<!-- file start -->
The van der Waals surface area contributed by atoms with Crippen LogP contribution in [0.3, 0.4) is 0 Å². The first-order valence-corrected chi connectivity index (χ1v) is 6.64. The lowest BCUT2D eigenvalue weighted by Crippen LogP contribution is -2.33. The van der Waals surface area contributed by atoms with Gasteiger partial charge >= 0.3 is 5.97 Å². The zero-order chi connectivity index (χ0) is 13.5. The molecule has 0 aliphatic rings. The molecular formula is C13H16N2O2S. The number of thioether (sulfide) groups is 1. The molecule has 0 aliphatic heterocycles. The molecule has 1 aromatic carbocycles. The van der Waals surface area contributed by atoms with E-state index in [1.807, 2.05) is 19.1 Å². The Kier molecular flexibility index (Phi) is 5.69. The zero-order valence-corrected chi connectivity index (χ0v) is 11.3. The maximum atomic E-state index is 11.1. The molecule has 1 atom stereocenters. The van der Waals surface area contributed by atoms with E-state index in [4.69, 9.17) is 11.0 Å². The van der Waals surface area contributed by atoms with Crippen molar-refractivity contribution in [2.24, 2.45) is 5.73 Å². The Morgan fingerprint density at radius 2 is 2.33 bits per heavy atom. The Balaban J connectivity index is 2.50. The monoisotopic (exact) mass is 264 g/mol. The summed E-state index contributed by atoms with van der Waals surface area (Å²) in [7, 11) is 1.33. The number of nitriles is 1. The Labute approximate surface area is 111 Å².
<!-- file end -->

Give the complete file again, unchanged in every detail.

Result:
The van der Waals surface area contributed by atoms with Crippen LogP contribution in [0.3, 0.4) is 0 Å². The first-order valence-corrected chi connectivity index (χ1v) is 6.64. The lowest BCUT2D eigenvalue weighted by Crippen LogP contribution is -2.33. The van der Waals surface area contributed by atoms with Gasteiger partial charge >= 0.3 is 5.97 Å². The zero-order chi connectivity index (χ0) is 13.5. The molecule has 0 aliphatic rings. The molecular formula is C13H16N2O2S. The number of thioether (sulfide) groups is 1. The molecule has 0 aliphatic heterocycles. The molecule has 1 aromatic carbocycles. The van der Waals surface area contributed by atoms with E-state index in [1.807, 2.05) is 19.1 Å². The Kier molecular flexibility index (Phi) is 5.69. The zero-order valence-corrected chi connectivity index (χ0v) is 11.3. The maximum atomic E-state index is 11.1. The molecule has 1 atom stereocenters. The van der Waals surface area contributed by atoms with E-state index in [4.69, 9.17) is 11.0 Å². The van der Waals surface area contributed by atoms with Crippen molar-refractivity contribution in [2.24, 2.45) is 5.73 Å². The Morgan fingerprint density at radius 2 is 2.33 bits per heavy atom. The Balaban J connectivity index is 2.50. The monoisotopic (exact) mass is 264 g/mol. The summed E-state index contributed by atoms with van der Waals surface area (Å²) in [7, 11) is 1.33. The number of nitriles is 1. The Labute approximate surface area is 111 Å².